no we didnt but having not sprayed any in crop insecticde on or applied any seed insecticide on any of our crops on this block for years would have thought but could be wrong that wouldnt be an issue plus the field is surrounded on 2 sides by houses and not farmland in other peoples occupancy that grow osr
 
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The most costly element of csfb is that if the crop establishes you keep spending and the larvae then hit you in the spring After you have spent all the costs

the worst I have heard is 146 acres producing 4.6 tonnes and it was yellow in the spring so looked ok at flowering
the best result was to loose the crop in the autumn and plant another crop
2018 replaced 1 block with wheat and harvested 8 tonne per ha of wheat In 2019

the distance to the nearest rape crop last year needs to be a few miles or more to be sure of avoiding them
and it may take a couple of years for numbers to fall
 

Hindsight

Member
Location
Lincolnshire
did you test them for resistance?

if resistance you can spray them daily and make no difference other than reducing the kids inheritance even more
I sympathise with poor 4course. But it was evident from the phrases in first post he is going to spray anyway and possibly more than once. This I have found is the situation for most farms for a few years, then they give up.
 

Hindsight

Member
Location
Lincolnshire
no we didnt but having not sprayed any in crop insecticde on or applied any seed insecticide on any of our crops on this block for years would have thought but could be wrong that wouldnt be an issue plus the field is surrounded on 2 sides by houses and not farmland in other peoples occupancy that grow osr
Best of luck. I can see from your first post the sound of a man who thinks he got it wrong and a routine spray is most appropriate approach. I have got insecticide and non ionic adjuvant on farm ready to spray as soon as rape emerges. I do not necessarily agree but that is what client wants to do, so be it. I shall see how it looks and if rape looks to be growing away aim to talk him out of it. But that is the reality. Hey ho. Good rain here this afternoon, so no lack of moisture and am hoping no two years the same!

Hope your crops grows away.
 

juke

Member
BASE UK Member
Location
DURHAM
I'm not pointing fingers here and I kinda understand people's desperation trying to protect a crop of osr from csfb or wheat from bydv, however there are other ways to offer protection than wasting money on insecticides that don't work anymore, we don't have that silver bullet yet from working with nature but there is lots of work going on to try and find a solution.
 

Hindsight

Member
Location
Lincolnshire
I'm not pointing fingers here and I kinda understand people's desperation trying to protect a crop of osr from csfb or wheat from bydv, however there are other ways to offer protection than wasting money on insecticides that don't work anymore, we don't have that silver bullet yet from working with nature but there is lots of work going on to try and find a solution.
And..... what exactly do you mean by 'working with nature'?
 

4course

Member
Location
north yorks
I sympathise with poor 4course. But it was evident from the phrases in first post he is going to spray anyway and possibly more than once. This I have found is the situation for most farms for a few years, then they give up.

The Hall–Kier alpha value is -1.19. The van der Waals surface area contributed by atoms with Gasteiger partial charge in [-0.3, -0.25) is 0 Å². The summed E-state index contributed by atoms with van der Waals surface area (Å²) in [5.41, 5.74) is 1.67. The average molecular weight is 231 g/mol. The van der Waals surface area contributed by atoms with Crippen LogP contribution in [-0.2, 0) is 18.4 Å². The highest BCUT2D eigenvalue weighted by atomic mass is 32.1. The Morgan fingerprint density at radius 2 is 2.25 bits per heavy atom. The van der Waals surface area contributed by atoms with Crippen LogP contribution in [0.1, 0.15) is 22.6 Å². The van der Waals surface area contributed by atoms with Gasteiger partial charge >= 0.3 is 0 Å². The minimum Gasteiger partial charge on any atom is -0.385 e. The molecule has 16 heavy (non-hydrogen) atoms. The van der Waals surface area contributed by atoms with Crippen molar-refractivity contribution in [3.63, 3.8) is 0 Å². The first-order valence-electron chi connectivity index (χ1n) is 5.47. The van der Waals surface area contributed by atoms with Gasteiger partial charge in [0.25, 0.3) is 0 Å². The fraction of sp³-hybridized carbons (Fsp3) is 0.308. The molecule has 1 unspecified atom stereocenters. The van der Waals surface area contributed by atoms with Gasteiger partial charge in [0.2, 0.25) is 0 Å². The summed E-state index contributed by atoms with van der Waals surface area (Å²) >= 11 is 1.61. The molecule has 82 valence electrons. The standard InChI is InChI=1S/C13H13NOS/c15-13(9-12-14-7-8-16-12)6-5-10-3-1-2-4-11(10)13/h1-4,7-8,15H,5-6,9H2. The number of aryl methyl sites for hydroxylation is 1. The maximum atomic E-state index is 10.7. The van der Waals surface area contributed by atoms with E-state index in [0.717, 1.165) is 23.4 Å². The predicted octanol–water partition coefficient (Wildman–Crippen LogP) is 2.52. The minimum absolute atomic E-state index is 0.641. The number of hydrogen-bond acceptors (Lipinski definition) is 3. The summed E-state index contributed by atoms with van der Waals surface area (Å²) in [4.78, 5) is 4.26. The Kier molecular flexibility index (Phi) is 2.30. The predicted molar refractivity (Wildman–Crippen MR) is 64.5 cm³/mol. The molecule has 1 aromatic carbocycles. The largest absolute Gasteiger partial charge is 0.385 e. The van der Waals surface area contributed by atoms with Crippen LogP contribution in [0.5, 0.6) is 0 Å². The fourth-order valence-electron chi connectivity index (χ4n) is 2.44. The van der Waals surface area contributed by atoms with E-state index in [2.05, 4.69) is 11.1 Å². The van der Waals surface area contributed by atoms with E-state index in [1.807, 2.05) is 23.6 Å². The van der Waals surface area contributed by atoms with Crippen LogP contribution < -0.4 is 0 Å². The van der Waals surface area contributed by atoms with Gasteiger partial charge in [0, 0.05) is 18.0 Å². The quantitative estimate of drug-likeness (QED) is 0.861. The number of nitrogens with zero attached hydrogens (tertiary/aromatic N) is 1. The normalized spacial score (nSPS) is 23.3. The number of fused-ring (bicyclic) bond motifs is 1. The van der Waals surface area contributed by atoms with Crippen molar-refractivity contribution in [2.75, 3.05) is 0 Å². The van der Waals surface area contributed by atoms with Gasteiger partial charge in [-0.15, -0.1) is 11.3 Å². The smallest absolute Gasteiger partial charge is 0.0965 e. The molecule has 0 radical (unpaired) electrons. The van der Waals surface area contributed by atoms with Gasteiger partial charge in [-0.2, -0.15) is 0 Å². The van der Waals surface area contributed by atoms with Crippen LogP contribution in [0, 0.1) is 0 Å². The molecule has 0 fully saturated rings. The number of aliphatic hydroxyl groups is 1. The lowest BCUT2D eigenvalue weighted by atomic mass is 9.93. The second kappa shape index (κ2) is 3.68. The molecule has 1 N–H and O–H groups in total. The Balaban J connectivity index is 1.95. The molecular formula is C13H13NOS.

your right ,that was at the time of posting my plan , was hoping to fine tune it a bit , though to get the timings right and not waste effort or harm any or the least beneficials or other crittars as far as I could ,ive already given up on growing osr before that was due in the main to the slug problem in the following cereals and establishment,years ago, but needs must this year and the weather for germination is on our side atm although not for harvesting here so im off to set a trap ,the sprayer is full of water and the chem supplier is on standby
 

juke

Member
BASE UK Member
Location
DURHAM
And..... what exactly do you mean by 'working with nature'?
By working with nature I mean we have to try and encourage as many predator species into our crops be that spiders , beetles or species of wasp. These little fellas are out there 24/7 when the things that are trying kill crops are out there too. It takes time to build and encourage these species , we have spent far too many years being reliant on chemicals that era is coming to an end.there is allways another way and like I said before we just haven't found a guaranteed solution yet.
 

Mark140259

Member
Location
Grantham
We have subsoiled some rape into severn trent sludge. Its up already, a farmer next to us grows sludged wheat, rape sludge wheat rape and so in. They have been doing that for 10 years. Their rape yielded more than anyones round here. I think rape must love sludge as flea beetle is riffe round here.
 

4course

Member
Location
north yorks
We have subsoiled some rape into severn trent sludge. Its up already, a farmer next to us grows sludged wheat, rape sludge wheat rape and so in. They have been doing that for 10 years. Their rape yielded more than anyones round here. I think rape must love sludge as flea beetle is riffe round here.
it could be that flea beetle doesnt love sludge , was suggested that we spread slurry or digestate on the seedbed unfortunately its a no no for me as last time we used similar was hounded by the local council enviroment officers
 

Rejuvenating swards: Which option is best?

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Written by Brian McDonnell

Maintaining grass quality during mid-season grazing is important. Farmers can maintain quality by entering ideal grazing covers of 1,300 – 1,500kg DM/ha, and grazing down to a residual of 4cm every rotation.

If you are now in a situation where cows are not cleaning out paddocks as well as they should be, leading to the development of steamy grass within the sward, here are some options.

Common options for rejuvenating swards include:

  1. Take a silage cut, probably into bales, remove the material and start again with the aftermath...